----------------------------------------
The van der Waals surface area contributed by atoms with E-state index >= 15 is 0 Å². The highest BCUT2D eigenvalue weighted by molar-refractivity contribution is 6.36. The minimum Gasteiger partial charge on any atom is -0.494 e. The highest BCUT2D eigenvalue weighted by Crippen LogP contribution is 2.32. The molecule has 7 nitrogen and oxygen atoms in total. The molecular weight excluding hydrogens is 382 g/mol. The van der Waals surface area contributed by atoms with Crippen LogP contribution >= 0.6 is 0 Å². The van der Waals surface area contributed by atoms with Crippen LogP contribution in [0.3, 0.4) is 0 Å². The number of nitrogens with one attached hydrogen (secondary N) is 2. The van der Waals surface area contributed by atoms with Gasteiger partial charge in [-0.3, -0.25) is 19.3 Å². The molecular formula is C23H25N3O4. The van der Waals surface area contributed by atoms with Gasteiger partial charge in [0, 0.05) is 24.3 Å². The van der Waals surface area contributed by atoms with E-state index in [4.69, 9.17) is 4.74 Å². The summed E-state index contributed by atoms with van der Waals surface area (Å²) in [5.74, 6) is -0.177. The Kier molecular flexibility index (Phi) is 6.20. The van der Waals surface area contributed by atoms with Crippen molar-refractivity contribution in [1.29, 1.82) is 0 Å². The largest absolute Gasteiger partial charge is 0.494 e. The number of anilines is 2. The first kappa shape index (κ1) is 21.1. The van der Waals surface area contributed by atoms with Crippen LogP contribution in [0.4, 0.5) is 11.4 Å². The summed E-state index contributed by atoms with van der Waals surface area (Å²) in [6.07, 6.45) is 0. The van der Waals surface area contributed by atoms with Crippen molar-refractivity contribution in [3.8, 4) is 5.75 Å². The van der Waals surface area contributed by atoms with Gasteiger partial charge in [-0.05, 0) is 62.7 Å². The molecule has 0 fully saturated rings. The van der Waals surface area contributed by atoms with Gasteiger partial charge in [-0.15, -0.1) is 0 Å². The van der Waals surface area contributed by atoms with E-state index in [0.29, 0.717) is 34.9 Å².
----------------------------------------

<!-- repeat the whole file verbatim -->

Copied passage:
The van der Waals surface area contributed by atoms with E-state index >= 15 is 0 Å². The highest BCUT2D eigenvalue weighted by molar-refractivity contribution is 6.36. The minimum Gasteiger partial charge on any atom is -0.494 e. The highest BCUT2D eigenvalue weighted by Crippen LogP contribution is 2.32. The molecule has 7 nitrogen and oxygen atoms in total. The molecular weight excluding hydrogens is 382 g/mol. The van der Waals surface area contributed by atoms with Crippen LogP contribution >= 0.6 is 0 Å². The van der Waals surface area contributed by atoms with Crippen LogP contribution in [0.3, 0.4) is 0 Å². The number of nitrogens with one attached hydrogen (secondary N) is 2. The van der Waals surface area contributed by atoms with Gasteiger partial charge in [-0.3, -0.25) is 19.3 Å². The molecular formula is C23H25N3O4. The van der Waals surface area contributed by atoms with Gasteiger partial charge in [0, 0.05) is 24.3 Å². The van der Waals surface area contributed by atoms with E-state index in [4.69, 9.17) is 4.74 Å². The summed E-state index contributed by atoms with van der Waals surface area (Å²) in [5.74, 6) is -0.177. The Kier molecular flexibility index (Phi) is 6.20. The van der Waals surface area contributed by atoms with Crippen molar-refractivity contribution in [1.29, 1.82) is 0 Å². The largest absolute Gasteiger partial charge is 0.494 e. The number of anilines is 2. The first kappa shape index (κ1) is 21.1. The van der Waals surface area contributed by atoms with Crippen LogP contribution in [0.4, 0.5) is 11.4 Å². The summed E-state index contributed by atoms with van der Waals surface area (Å²) in [6.07, 6.45) is 0. The van der Waals surface area contributed by atoms with Crippen molar-refractivity contribution in [3.8, 4) is 5.75 Å². The van der Waals surface area contributed by atoms with Gasteiger partial charge in [-0.05, 0) is 62.7 Å². The molecule has 0 fully saturated rings. The van der Waals surface area contributed by atoms with Gasteiger partial charge in [-0.15, -0.1) is 0 Å². The van der Waals surface area contributed by atoms with E-state index in [0.29, 0.717) is 34.9 Å².